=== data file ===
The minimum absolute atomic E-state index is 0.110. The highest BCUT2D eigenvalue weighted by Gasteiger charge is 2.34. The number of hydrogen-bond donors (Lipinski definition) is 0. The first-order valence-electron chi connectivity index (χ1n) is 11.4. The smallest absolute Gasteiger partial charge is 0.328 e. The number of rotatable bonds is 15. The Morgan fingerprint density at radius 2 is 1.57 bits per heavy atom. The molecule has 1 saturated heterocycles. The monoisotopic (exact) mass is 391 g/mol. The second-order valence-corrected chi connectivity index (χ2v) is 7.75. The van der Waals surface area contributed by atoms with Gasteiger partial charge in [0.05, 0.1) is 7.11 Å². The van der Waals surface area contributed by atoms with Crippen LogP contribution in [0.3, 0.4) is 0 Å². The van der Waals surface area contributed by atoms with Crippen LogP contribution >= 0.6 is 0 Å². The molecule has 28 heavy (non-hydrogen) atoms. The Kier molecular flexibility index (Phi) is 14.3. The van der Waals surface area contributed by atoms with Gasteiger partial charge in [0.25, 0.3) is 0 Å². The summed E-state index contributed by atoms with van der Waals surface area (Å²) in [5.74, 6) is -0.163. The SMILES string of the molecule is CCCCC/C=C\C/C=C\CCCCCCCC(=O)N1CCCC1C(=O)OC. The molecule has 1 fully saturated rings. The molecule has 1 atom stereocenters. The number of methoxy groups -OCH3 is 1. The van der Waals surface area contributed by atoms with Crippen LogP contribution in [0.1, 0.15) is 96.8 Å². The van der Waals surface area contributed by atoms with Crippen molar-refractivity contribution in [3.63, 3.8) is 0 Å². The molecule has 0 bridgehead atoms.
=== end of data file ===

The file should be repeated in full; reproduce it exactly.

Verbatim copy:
The minimum absolute atomic E-state index is 0.110. The highest BCUT2D eigenvalue weighted by Gasteiger charge is 2.34. The number of hydrogen-bond donors (Lipinski definition) is 0. The first-order valence-electron chi connectivity index (χ1n) is 11.4. The smallest absolute Gasteiger partial charge is 0.328 e. The number of rotatable bonds is 15. The Morgan fingerprint density at radius 2 is 1.57 bits per heavy atom. The molecule has 1 saturated heterocycles. The monoisotopic (exact) mass is 391 g/mol. The second-order valence-corrected chi connectivity index (χ2v) is 7.75. The van der Waals surface area contributed by atoms with Gasteiger partial charge in [0.05, 0.1) is 7.11 Å². The van der Waals surface area contributed by atoms with Crippen LogP contribution in [0.3, 0.4) is 0 Å². The van der Waals surface area contributed by atoms with Crippen LogP contribution >= 0.6 is 0 Å². The molecule has 28 heavy (non-hydrogen) atoms. The Kier molecular flexibility index (Phi) is 14.3. The van der Waals surface area contributed by atoms with Gasteiger partial charge in [0.25, 0.3) is 0 Å². The summed E-state index contributed by atoms with van der Waals surface area (Å²) in [5.74, 6) is -0.163. The SMILES string of the molecule is CCCCC/C=C\C/C=C\CCCCCCCC(=O)N1CCCC1C(=O)OC. The molecule has 1 fully saturated rings. The molecule has 1 atom stereocenters. The number of methoxy groups -OCH3 is 1. The van der Waals surface area contributed by atoms with Crippen LogP contribution in [0.1, 0.15) is 96.8 Å². The van der Waals surface area contributed by atoms with Crippen molar-refractivity contribution in [3.63, 3.8) is 0 Å². The molecule has 0 bridgehead atoms.